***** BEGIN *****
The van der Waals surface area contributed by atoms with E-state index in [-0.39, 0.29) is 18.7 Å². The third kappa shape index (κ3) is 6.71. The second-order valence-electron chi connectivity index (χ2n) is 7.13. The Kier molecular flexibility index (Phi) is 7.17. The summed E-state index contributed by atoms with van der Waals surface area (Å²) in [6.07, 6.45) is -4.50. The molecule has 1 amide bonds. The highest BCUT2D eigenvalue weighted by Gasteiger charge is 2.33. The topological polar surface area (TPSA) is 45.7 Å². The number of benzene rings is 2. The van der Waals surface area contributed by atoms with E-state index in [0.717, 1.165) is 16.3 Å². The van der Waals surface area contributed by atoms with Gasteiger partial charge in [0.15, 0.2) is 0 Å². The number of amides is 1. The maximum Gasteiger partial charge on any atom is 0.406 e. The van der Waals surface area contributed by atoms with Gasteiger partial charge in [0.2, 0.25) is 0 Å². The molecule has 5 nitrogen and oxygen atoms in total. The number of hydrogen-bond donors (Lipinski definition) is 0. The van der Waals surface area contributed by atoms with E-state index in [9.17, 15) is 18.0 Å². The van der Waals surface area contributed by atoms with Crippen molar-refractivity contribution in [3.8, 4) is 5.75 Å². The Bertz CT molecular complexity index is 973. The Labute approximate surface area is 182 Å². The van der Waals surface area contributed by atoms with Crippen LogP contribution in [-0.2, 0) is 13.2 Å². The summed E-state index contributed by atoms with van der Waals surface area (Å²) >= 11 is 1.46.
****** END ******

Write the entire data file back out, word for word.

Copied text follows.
The van der Waals surface area contributed by atoms with E-state index in [-0.39, 0.29) is 18.7 Å². The third kappa shape index (κ3) is 6.71. The second-order valence-electron chi connectivity index (χ2n) is 7.13. The Kier molecular flexibility index (Phi) is 7.17. The summed E-state index contributed by atoms with van der Waals surface area (Å²) in [6.07, 6.45) is -4.50. The molecule has 1 amide bonds. The highest BCUT2D eigenvalue weighted by Gasteiger charge is 2.33. The topological polar surface area (TPSA) is 45.7 Å². The number of benzene rings is 2. The van der Waals surface area contributed by atoms with E-state index in [0.717, 1.165) is 16.3 Å². The van der Waals surface area contributed by atoms with Gasteiger partial charge in [0.15, 0.2) is 0 Å². The number of amides is 1. The maximum Gasteiger partial charge on any atom is 0.406 e. The van der Waals surface area contributed by atoms with Gasteiger partial charge in [0.2, 0.25) is 0 Å². The molecule has 5 nitrogen and oxygen atoms in total. The number of hydrogen-bond donors (Lipinski definition) is 0. The van der Waals surface area contributed by atoms with E-state index in [9.17, 15) is 18.0 Å². The van der Waals surface area contributed by atoms with Crippen molar-refractivity contribution in [3.8, 4) is 5.75 Å². The Bertz CT molecular complexity index is 973. The Labute approximate surface area is 182 Å². The van der Waals surface area contributed by atoms with Crippen LogP contribution in [-0.2, 0) is 13.2 Å². The summed E-state index contributed by atoms with van der Waals surface area (Å²) >= 11 is 1.46.